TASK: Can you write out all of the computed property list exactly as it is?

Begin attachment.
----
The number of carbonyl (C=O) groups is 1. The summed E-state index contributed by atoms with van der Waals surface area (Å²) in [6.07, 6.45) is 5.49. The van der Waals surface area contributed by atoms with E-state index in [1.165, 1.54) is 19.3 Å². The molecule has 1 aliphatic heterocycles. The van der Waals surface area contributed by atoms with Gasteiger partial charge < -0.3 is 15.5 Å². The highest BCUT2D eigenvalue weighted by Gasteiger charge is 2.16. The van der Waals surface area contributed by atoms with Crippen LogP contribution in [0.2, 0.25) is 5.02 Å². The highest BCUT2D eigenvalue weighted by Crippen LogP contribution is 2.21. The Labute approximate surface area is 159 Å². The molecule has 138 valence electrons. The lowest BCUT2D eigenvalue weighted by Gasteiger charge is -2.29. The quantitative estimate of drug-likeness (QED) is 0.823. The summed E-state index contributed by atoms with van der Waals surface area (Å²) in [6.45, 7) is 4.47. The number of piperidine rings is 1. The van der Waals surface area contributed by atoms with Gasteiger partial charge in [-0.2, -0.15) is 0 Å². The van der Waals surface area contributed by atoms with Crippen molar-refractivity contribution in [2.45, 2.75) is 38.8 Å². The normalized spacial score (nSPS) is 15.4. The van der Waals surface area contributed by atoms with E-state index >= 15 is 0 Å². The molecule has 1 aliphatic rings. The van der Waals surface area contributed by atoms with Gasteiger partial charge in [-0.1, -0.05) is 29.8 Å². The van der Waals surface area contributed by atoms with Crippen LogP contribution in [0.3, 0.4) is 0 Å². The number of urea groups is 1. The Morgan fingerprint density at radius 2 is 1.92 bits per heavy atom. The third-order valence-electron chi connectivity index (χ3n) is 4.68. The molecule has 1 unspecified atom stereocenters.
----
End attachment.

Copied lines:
The number of carbonyl (C=O) groups is 1. The summed E-state index contributed by atoms with van der Waals surface area (Å²) in [6.07, 6.45) is 5.49. The van der Waals surface area contributed by atoms with E-state index in [1.165, 1.54) is 19.3 Å². The molecule has 1 aliphatic heterocycles. The van der Waals surface area contributed by atoms with Gasteiger partial charge < -0.3 is 15.5 Å². The highest BCUT2D eigenvalue weighted by Gasteiger charge is 2.16. The van der Waals surface area contributed by atoms with Crippen LogP contribution in [0.2, 0.25) is 5.02 Å². The highest BCUT2D eigenvalue weighted by Crippen LogP contribution is 2.21. The Labute approximate surface area is 159 Å². The molecule has 138 valence electrons. The lowest BCUT2D eigenvalue weighted by Gasteiger charge is -2.29. The quantitative estimate of drug-likeness (QED) is 0.823. The summed E-state index contributed by atoms with van der Waals surface area (Å²) in [6.45, 7) is 4.47. The number of piperidine rings is 1. The van der Waals surface area contributed by atoms with Gasteiger partial charge in [-0.2, -0.15) is 0 Å². The van der Waals surface area contributed by atoms with Crippen molar-refractivity contribution in [2.45, 2.75) is 38.8 Å². The normalized spacial score (nSPS) is 15.4. The van der Waals surface area contributed by atoms with E-state index >= 15 is 0 Å². The molecule has 1 aliphatic rings. The van der Waals surface area contributed by atoms with Gasteiger partial charge in [-0.1, -0.05) is 29.8 Å². The van der Waals surface area contributed by atoms with Crippen LogP contribution in [0.3, 0.4) is 0 Å². The number of urea groups is 1. The Morgan fingerprint density at radius 2 is 1.92 bits per heavy atom. The third-order valence-electron chi connectivity index (χ3n) is 4.68. The molecule has 1 unspecified atom stereocenters.